Hans Theys is a twentieth-century philosopher and art historian. He has written and designed dozens of books on the works of contemporary artists and published hundreds of essays, interviews and reviews in books, catalogues and magazines. All his publications are based on actual collaborations and conversations with artists.

This platform was developed by Evi Bert (Centrum Kunstarchieven Vlaanderen) in collaboration with the Royal Academy of Fine Arts in Antwerp (Research group Archivolt), M HKA, Antwerp and Koen Van der Auwera. We also thank Idris Sevenans (HOR) and Marc Ruyters (Hart Magazine).

Carole Vanderlinden

Carole Vanderlinden - 2017 - Mon seul d├ęsir [NL, essay],
Text , 2 p.




__________

Hans Theys
 

Mon seul désir
(About Carole Vanderlinden’s drawings)
 

I was awakened by a tiny creaking noise. Next to me was a tall, lean man rolling a cigarette. It was Jack Palance who, having once again assumed the form of Phil Wire in the new Lucky Luke album, was now a coffin maker who cuts silhouettes in his spare time. I wanted to sit up but he pushed me back into the pillow with a gentle thrust of his thin left hand.
‘Someone once told me,’ he said with a low, soft voice, ‘that a painter’s oeuvre ultimately comes to resemble the artist, like an old married couple who’ve spent half a century together… It’s rumoured that my work looks quite simple, but is very complicated… I wonder what that says about me?’ He cleared his throat, put the freshly rolled cigarette to his mouth and struck a match.  A spooky light flickered over his face. The tip of the cigarette glowed red.
‘I’ve read your texts about Carole’s work,’ he continued. ‘You wrote somewhere that her paintings have an immediate impact and are direct, compact, powerful and funny. It’s strange, but that’s also how I see her: direct, compact, powerful and funny. And your text is entitled “Two feet in the sky and two on the ground”. It couldn’t be more appropriate, because I view her the same way. There is something compact about her, something that’s everywhere at the same time. If I’m honest, I must admit that her work has made me more three-dimensional. It’s like I’m present at more points in space at the same time. I seem to have a top and a bottom, and even a front and a backside…’
He fell silent and took another drag on his cigarette. Then I saw that his hand was as thin as a sheet of paper, as thin as a silhouette.
‘You were a spectre,’ I said, ‘but now you have a body.’
‘Indeed,’ he said, ‘you could see it that way. I’ve gained a kind of density, a kind of presence…’
‘You mean that you no longer exist as an image but also as a thing…’
‘As a tangible thing, yes, but above all, as something that’s visible. I used to be invisible, I believe. I was transparent…’
‘I think I understand what you mean,’ I said. I tried to right myself, but with equal force he pushed me back down with his papery left hand. ‘So thin and so much power,’ I thought.
‘Tell me about Paris,’ he said.
‘Paris?’
‘You wrote somewhere that you spent a day with her in Paris. How did it go? What did you do there?’
‘I was just about to tell you,’ I said, ‘but you stopped me.’
‘I want you to stay flat.’
‘Alright. I understand. I mustn’t move.’
‘That’s what I meant. No movement. And stay flat.’
‘We visited the Museum of the Middle Ages, where we went to see The Lady with the Unicorn.’
Mon seul désir…’
‘It’s a beautiful painting… It introduces us to a lady emerging from a tent, framed by two supple panels that are held open by a pair of rearing animals, a lion and a unicorn. Taking into account the morphology of their legs, one can state they are kneeling. With upright horn and tail, the unicorn pledges his eternal devotion. The tent is folded open, as is the lady’s dress. And reminiscent of a Chinese painting, her gaping right-hand sleeve forms a chaste tunnel.’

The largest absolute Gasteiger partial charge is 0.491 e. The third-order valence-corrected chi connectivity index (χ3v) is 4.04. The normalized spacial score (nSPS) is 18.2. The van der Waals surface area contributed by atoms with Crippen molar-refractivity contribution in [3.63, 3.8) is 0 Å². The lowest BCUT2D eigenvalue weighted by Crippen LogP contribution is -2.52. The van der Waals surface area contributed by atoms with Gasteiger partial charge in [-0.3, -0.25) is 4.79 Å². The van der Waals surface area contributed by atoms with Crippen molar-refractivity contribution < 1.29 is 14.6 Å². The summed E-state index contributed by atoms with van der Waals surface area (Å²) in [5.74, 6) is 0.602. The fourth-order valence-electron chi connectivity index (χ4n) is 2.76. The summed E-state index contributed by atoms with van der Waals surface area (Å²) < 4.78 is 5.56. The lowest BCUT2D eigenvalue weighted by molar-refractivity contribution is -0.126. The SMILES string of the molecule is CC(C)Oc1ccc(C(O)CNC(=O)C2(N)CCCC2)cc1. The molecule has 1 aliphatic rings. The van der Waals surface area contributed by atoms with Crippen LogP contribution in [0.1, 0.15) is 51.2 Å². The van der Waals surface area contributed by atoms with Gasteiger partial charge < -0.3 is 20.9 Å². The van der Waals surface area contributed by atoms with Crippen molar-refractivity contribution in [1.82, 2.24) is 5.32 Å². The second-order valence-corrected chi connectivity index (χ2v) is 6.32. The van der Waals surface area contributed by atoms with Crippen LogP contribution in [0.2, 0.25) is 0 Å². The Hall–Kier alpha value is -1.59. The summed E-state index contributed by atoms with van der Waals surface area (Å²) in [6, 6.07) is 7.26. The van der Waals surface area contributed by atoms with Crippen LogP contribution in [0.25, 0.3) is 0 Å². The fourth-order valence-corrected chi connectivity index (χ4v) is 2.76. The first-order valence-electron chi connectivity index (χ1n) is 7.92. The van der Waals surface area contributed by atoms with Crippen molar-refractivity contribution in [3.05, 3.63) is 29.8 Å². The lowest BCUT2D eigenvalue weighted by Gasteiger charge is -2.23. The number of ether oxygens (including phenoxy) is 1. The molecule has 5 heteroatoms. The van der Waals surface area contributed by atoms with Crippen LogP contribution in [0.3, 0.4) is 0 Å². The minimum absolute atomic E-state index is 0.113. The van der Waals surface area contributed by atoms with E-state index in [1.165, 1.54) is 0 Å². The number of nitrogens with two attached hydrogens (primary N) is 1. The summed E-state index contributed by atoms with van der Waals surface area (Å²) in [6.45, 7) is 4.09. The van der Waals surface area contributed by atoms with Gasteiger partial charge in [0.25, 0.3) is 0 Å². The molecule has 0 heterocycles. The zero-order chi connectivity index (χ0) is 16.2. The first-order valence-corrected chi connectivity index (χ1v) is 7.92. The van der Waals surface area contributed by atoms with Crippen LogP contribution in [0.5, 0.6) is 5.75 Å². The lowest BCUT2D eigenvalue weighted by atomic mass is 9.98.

‘There are also two dogs, a fluffy dog and a greyhound: the so-called symbols of lust and marital fidelity.’
‘I once asked a leading art historian, who does not believe in fixed symbols in medieval painting, if he could explain this contradiction to me.  Without hesitation, he responded that he didn’t see an opposition between lust and marital fidelity.’
‘So, you were together, you and Carole, in that nocturnal presentation of a medieval garden of delight. And what then? What happened?’
‘We looked at all the tapestries for at least an hour, even though she’d seen them many times before. How marvellously this swollen tent unfurls, solely made of yarn on a piece of flat cloth! There is a wonderful sense of space in the depiction, such as how the undulating form of the woman’s corset is shaped with different shades of red. The tent seems to be standing in front of a red tapestry decorated with hundreds of tiny details, all of which exist on the same plane. But above the tent we see two flying birds who use the same red background as a three-dimensional space.’
‘Mmm.’
‘Carole uses motifs from ancient art to shape a world without perspective, a world of endless enumerations that have not yet been summarised or reduced by mankind. A world in which man is still in his place, like a leaf on a tree.’
‘The world as a flat curiosity cabinet.’
‘Something like that. And she will take such a motif, an image of an animal or a plant, a zigzag motif or a sequence of coloured surfaces, and isolate it within a drawing. She will play with it, she will make it autonomous. And when she paints, she allows the motif to swell. She makes it stiffer and more stubborn.  Opaque. More solid. She gives it the right to exist. She lends it a kind of gravitas, a presence.’
‘An inside, you mean?’
‘I wouldn’t dare say that.’
‘Yet it feels like that.’
I remained silent.
‘Yet it feels like that…’


Montagne de Miel, 6 July 2017